Many of LEGENDS’ best moments come simply from bouncing the various character personalities off one another. Whether it’s Sara Lance’s stoic demeanor, Ray Palmer’s cheerfulness or Mick Rory’s laziness, these characters are the heart of the show. As a group of outsiders trying to prove their worth, one cannot help but root for the Legends even when they screw things up.

They are underdogs and misfits fighting against time itself just to prove that history should not ignore them. This mission not only makes the Waverider crew compelling but also those who later join the team. Characters like Nate Heywood, Amaya and Zari are all given enough depth to establish them as societal outsiders, making their relationships with the veteran Legends feel more impactful.

Even making Wally West a Legend proved successful at imbuing an underused Arrowverse character with newfound purpose. This trend will continue with the inclusion of John Constantine as a series regular, whose post-NBC cancelation journey makes him even more of an absurdist outsider. John Constantine on a time-traveling spaceship: that’s all the selling point you need.

Damien Dahrk, Malcolm Merlyn, and Eobard Thawne; Courtesy of CW Network.

Behold: The Legion of Doom

Alongside the heroes, the Arrowverse’s “one and done” villains gained new purpose when made regulars on LEGENDS OF TOMORROW. Joining Eobard Thawne, Damien Dahrk, and Malcolm Merlyn under mutual goals and you have a threat built upon the previous history. Yet the show never loses its self-awareness, as noted by how the Legends jokingly name the Legion after “an old Hannah-Barbera cartoon.” There’s even a nice Hall of Doom reference for those old-time Superfriends fans, but it’s not in a swamp.

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Of those characters, it’s Dahrk who underwent the greatest transformation since his debut on ARROW. Even as the murderer of Sara’s sister, Dahrk constantly revealed in his villainy and took perverse glee at the idea of ruling the world. Yet, by reuniting him with his now adult daughter Nora and then watching her fall under the influence of S3 antagonist Malus, Dahrk became something else entirely: a concerned father.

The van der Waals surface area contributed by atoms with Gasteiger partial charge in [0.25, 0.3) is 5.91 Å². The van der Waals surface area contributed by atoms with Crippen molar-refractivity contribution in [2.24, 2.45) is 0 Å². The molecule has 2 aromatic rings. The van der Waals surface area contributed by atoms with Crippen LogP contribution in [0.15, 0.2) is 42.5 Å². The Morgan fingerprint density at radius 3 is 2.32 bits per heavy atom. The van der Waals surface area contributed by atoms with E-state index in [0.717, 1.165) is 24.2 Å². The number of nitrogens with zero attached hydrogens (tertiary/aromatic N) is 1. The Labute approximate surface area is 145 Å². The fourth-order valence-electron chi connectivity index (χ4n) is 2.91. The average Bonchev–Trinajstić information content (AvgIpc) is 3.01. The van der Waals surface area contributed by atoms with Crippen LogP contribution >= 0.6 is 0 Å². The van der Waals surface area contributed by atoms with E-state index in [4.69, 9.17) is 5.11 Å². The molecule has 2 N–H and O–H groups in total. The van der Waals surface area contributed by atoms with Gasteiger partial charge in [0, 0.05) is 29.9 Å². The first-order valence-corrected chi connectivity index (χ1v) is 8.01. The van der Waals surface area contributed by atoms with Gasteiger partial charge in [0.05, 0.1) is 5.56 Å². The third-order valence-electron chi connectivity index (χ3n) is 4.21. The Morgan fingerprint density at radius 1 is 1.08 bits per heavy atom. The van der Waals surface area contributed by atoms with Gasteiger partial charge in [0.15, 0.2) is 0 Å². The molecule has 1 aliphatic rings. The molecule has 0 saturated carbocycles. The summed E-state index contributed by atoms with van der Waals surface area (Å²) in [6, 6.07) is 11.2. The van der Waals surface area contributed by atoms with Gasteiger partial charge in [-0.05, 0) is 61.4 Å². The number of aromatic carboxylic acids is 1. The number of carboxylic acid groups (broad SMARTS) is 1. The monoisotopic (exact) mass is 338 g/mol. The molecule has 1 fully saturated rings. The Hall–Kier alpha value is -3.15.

This added layer is enough to make viewers empathetic to his family drama, even though it’s clear he retains ambitions of world domination. It’s not every day you feel bad for the villain when he’s too concerned about his family to enjoy torturing people. Even Malus, who shows little depth beyond “malevolent demon,” is entertaining for how the show openly acknowledges this one-dimensional quality.

Ray Palmer and John Noble; Courtesy of CW Network.

After all, upon learning about him, the Legend’s first response is to laugh at the demon’s not-so-subtle name. This eventually leads to an amazing meta joke where, upon hearing a Malus-like voice on Heatwave’s Lord of the Rings DVD, the Legends trick Denethor actor John Noble into recording dialogue as Malus. The fact that Noble, who voices Malus, would be turned into a self-aware plot point is ridiculous, but that’s what makes it so great.

Breaking Time For The Arrowverse?

LEGENDS OF TOMORROW is by no means perfect, but compared to the other Arrowverse shows, it rarely treads old ground. The writing and humor grant this show an identity completely unique amongst superhero television, allowing the narratives to go “dark” while also embracing its zany settings. After all, where else can you find a show where time-traveling superheroes save Obama from a psychic gorilla? I’ll wait for an answer.